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reply to post by Palasheea
 


Certainly Palasheea, I was refering to the now conventional wisdom of modern science, in my experience hearing them speak on the issue. The top astronomers in the nation are often featured on these Discovery Channel and History Channel Documentaries, and even the rampant debunkers in each group will admit that the Universe no doubt encompasses other life forms. Some of them draw the line at 'are they intelligent', some draw the line at 'how could they get here from there'. But all of them agree that life is undoubtedly out there somewhere. Many will often remind us that we haven't found it yet (which is arguable) but even those are admitting that it's out there somewhere (this is usually followed by 'far far far far away').

I had noticed this some time ago, after attending a show at the Hayden Planetarium in NYC's Natural History Museum. And I just noticed it again here in this thread at ATS. We seem as a society, as a race, to be waking up to the fact that we're most likely not alone in the Universe, even those who do not accept that we've been visited. Yesterday I read a thread where someone whom I was under the impression was an astronomer by trade, posted bashing a 'believer' for their 'crazy' belief that life might be out there. It just seemed to be relevent here today, but perhaps I'm wrong. That happens from time to time
.



posted on Mar, 28 2008 @ 09:13 PM
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Originally posted by SageOfWisdom
reply to post by Palasheea
 



Let me just say that....BAD ASTRONOMY irks Me!


Lol... same here!



posted on Mar, 28 2008 @ 09:18 PM
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reply to post by SageOfWisdom
 


Hi Sage of Wisdom! Thanks for stopping in


I found this about Alpha Centauri, from the SETI@home forum. It seems that in computer modeling it's almost impossible to have Alpha Centauri (especially B) exist without the creation of an Earthlike world.

They are looking for that world now. Here's the link you should check it out!
setiathome.berkeley.edu...

Also, regarding M15, I'm not sure that an ET species could not have originated there, and since migrated, which was sort of a part of the original question inspiring this thread. You may well be right, and the density of the stars certainly does argue against current life, but who knows? Perhaps on the outer edges life grabbed a hold. Many stars in M15 should have habitable zones, even if they differ greatly from the ratio found here in Sol System.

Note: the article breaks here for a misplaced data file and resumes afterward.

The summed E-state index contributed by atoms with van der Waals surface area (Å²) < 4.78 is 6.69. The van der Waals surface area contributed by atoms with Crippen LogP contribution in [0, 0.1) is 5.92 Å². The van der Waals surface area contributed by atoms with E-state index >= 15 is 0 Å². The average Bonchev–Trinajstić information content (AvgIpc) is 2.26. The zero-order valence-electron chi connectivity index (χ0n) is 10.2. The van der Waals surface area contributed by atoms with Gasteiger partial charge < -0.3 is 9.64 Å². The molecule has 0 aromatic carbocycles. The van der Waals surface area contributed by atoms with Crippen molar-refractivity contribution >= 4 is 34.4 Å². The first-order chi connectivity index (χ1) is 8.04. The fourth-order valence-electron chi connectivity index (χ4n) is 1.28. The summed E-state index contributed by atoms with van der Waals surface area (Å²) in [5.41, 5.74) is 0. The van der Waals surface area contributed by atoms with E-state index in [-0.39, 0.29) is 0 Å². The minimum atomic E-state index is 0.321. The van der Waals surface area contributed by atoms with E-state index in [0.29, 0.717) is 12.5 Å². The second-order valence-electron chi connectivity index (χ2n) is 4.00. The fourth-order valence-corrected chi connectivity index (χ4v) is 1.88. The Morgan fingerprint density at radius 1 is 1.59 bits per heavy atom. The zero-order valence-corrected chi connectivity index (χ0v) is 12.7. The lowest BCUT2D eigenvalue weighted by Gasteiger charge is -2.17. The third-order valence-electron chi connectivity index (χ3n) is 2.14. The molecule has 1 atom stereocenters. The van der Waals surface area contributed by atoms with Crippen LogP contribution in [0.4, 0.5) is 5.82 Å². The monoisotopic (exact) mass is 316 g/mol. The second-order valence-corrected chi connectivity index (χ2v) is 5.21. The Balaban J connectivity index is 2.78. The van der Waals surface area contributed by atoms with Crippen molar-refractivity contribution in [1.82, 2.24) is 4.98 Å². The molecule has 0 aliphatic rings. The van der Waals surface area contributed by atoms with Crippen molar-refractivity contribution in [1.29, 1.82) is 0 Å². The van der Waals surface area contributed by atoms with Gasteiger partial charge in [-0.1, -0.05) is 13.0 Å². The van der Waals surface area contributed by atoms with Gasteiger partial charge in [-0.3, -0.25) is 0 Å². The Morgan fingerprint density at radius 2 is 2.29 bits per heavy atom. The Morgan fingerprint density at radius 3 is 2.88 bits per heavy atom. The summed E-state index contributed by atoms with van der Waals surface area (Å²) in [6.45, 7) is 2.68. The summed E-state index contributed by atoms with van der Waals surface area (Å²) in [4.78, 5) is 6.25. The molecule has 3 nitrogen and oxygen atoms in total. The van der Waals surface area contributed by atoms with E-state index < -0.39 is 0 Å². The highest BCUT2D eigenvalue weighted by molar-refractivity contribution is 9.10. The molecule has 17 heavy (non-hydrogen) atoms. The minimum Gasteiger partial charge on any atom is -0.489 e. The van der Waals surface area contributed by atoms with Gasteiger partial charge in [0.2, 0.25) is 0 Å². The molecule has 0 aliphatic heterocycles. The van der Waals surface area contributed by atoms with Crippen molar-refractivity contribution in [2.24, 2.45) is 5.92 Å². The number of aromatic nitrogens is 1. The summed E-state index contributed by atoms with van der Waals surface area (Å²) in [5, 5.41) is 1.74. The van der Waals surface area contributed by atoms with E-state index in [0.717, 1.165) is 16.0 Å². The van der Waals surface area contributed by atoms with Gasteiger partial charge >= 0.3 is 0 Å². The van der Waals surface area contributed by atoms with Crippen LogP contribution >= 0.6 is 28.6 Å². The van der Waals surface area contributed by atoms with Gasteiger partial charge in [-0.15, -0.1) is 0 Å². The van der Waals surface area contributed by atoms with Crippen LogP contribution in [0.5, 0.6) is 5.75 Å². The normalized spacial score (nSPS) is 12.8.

And to be fair to the poster who was referencing the 'signal' he/she received from M15, he/she stated that the beings were just passing through. Anyway, I'm not saying I'm a proponent of a story I can't verify, I just want to be fair to the poster, here's a link to the quote:
www.abovetopsecret.com...

-WFA



posted on Mar, 28 2008 @ 09:20 PM
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Originally posted by WitnessFromAfar
reply to post by Palasheea
 


Certainly Palasheea, I was refering to the now conventional wisdom of modern science, in my experience hearing them speak on the issue. The top astronomers in the nation are often featured on these Discovery Channel and History Channel Documentaries, and even the rampant debunkers in each group will admit that the Universe no doubt encompasses other life forms. Some of them draw the line at 'are they intelligent', some draw the line at 'how could they get here from there'. But all of them agree that life is undoubtedly out there somewhere. Many will often remind us that we haven't found it yet (which is arguable) but even those are admitting that it's out there somewhere (this is usually followed by 'far far far far away').

I had noticed this some time ago, after attending a show at the Hayden Planetarium in NYC's Natural History Museum. And I just noticed it again here in this thread at ATS. We seem as a society, as a race, to be waking up to the fact that we're most likely not alone in the Universe, even those who do not accept that we've been visited. Yesterday I read a thread where someone whom I was under the impression was an astronomer by trade, posted bashing a 'believer' for their 'crazy' belief that life might be out there. It just seemed to be relevent here today, but perhaps I'm wrong. That happens from time to time
.


How can I not agree with everything that you're saying but you are DIVERTING from the topic at hand ... hmmm, but maybe not. You entitled this thread "What Star System do you think that ET could originate from?"
Well, why don't you answer your own question and from there we may get some idea where you're coming from.

In other words, where do YOU think they are originating from?


[edit on 28-3-2008 by Palasheea]